curtilage

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curtilage

The enclosed space of ground and buildings immediately surrounding a dwelling, or a conceptual amount of space reasonably attached to the use of a dwelling. This is an important concept in law enforcement in determining whether (a) an area is within the curtilage and thus searchable under a search warrant for the dwelling, (b) an officer's presence in an area for surveillance purposes is within the curtilage and thus an unlawful entry,and (c) despite the determination of (a) and (b),there is no expectation of privacy in garbage left within the curtilage for pickup,so it may be searched without a warrant.

References in periodicals archive ?
A resident's expectation of privacy in areas on the curtilage increases the closer the area is to the house or the garage.
The court held that closed trash bags in the backyard of the curtilage are entitled to Fourth Amendment protection from police intrusion until they either are taken to the curbside or removed from the premises by the owner or trash collector.
The Supreme Court of North Carolina approved of that tactic because the trash was collected from the curtilage by the regular garbage collector, in the usual manner, on the scheduled collection day.(51)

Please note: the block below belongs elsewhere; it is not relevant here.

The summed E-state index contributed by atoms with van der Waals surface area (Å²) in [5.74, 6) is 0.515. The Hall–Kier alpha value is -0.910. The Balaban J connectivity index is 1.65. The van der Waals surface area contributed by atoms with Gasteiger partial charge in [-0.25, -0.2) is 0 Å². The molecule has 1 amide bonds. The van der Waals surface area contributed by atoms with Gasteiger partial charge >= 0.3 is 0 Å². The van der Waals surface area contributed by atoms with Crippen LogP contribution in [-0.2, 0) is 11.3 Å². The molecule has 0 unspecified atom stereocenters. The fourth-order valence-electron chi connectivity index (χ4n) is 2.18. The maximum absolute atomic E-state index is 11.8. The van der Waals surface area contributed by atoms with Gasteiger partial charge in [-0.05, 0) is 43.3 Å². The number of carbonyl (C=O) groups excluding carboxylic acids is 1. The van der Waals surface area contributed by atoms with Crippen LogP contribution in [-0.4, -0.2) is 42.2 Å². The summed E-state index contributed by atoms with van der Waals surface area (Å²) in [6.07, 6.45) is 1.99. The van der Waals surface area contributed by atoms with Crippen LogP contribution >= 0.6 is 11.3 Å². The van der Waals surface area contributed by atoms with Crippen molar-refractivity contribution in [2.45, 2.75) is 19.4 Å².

The area immediately surrounding the home, known as the curtilage, is protected under the Fourth Amendment from unreasonable government intrusions.
3 See also John Gales Sauls, "Curtilage, The Fourth Amendment in the Garden," FBI Law Enforcement Bulletin, May 1990, 26-32, for a comprehensive review of the pre- 1990 cases involving curtilage issues.
1995) (the Supreme Court of Montana interpreted the Montana State Constitution to mean that persons may have a reasonable expectation of privacy in their areas of land that are beyond the curtilage if there are fences, "No Trespassing" signs, or other indications that entry is forbidden).